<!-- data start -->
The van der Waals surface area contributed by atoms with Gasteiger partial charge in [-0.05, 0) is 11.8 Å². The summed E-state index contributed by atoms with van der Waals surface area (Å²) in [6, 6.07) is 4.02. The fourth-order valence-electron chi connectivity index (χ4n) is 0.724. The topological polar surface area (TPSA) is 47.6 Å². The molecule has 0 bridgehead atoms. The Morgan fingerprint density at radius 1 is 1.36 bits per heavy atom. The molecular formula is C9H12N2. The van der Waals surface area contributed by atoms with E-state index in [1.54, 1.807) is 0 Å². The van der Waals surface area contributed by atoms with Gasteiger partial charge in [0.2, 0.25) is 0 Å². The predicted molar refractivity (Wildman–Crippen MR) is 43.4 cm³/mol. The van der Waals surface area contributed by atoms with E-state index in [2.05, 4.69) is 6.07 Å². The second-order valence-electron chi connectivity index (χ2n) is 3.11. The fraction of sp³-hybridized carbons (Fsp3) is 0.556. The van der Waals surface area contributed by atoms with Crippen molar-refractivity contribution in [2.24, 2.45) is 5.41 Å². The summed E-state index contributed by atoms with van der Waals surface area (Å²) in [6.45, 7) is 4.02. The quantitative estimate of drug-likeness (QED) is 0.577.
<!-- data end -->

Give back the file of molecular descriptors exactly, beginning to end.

The van der Waals surface area contributed by atoms with Gasteiger partial charge in [-0.05, 0) is 11.8 Å². The summed E-state index contributed by atoms with van der Waals surface area (Å²) in [6, 6.07) is 4.02. The fourth-order valence-electron chi connectivity index (χ4n) is 0.724. The topological polar surface area (TPSA) is 47.6 Å². The molecule has 0 bridgehead atoms. The Morgan fingerprint density at radius 1 is 1.36 bits per heavy atom. The molecular formula is C9H12N2. The van der Waals surface area contributed by atoms with E-state index in [1.54, 1.807) is 0 Å². The van der Waals surface area contributed by atoms with Gasteiger partial charge in [0.2, 0.25) is 0 Å². The predicted molar refractivity (Wildman–Crippen MR) is 43.4 cm³/mol. The van der Waals surface area contributed by atoms with E-state index in [2.05, 4.69) is 6.07 Å². The second-order valence-electron chi connectivity index (χ2n) is 3.11. The fraction of sp³-hybridized carbons (Fsp3) is 0.556. The van der Waals surface area contributed by atoms with Crippen molar-refractivity contribution in [2.24, 2.45) is 5.41 Å². The summed E-state index contributed by atoms with van der Waals surface area (Å²) in [6.45, 7) is 4.02. The quantitative estimate of drug-likeness (QED) is 0.577.